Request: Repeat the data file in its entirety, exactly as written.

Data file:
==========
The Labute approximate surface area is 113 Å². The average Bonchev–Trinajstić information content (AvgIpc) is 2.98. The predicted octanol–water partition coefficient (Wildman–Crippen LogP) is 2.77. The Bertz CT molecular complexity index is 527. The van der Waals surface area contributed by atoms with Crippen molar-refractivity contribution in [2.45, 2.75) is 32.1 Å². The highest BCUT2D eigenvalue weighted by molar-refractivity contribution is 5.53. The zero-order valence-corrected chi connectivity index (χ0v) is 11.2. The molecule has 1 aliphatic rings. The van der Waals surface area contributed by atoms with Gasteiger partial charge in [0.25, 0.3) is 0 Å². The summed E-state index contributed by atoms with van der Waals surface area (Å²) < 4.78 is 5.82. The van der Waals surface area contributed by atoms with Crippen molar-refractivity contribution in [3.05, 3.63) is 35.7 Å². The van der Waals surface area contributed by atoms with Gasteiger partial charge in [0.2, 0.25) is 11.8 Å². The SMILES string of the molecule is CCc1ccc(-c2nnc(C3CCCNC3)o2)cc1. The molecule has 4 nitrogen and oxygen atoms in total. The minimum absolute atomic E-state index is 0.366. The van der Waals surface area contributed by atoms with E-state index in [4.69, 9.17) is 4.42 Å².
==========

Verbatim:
The Labute approximate surface area is 113 Å². The average Bonchev–Trinajstić information content (AvgIpc) is 2.98. The predicted octanol–water partition coefficient (Wildman–Crippen LogP) is 2.77. The Bertz CT molecular complexity index is 527. The van der Waals surface area contributed by atoms with Crippen molar-refractivity contribution in [2.45, 2.75) is 32.1 Å². The highest BCUT2D eigenvalue weighted by molar-refractivity contribution is 5.53. The zero-order valence-corrected chi connectivity index (χ0v) is 11.2. The molecule has 1 aliphatic rings. The van der Waals surface area contributed by atoms with Gasteiger partial charge in [0.25, 0.3) is 0 Å². The summed E-state index contributed by atoms with van der Waals surface area (Å²) < 4.78 is 5.82. The van der Waals surface area contributed by atoms with Crippen molar-refractivity contribution in [3.05, 3.63) is 35.7 Å². The van der Waals surface area contributed by atoms with Gasteiger partial charge in [0.2, 0.25) is 11.8 Å². The SMILES string of the molecule is CCc1ccc(-c2nnc(C3CCCNC3)o2)cc1. The molecule has 4 nitrogen and oxygen atoms in total. The minimum absolute atomic E-state index is 0.366. The van der Waals surface area contributed by atoms with E-state index in [4.69, 9.17) is 4.42 Å².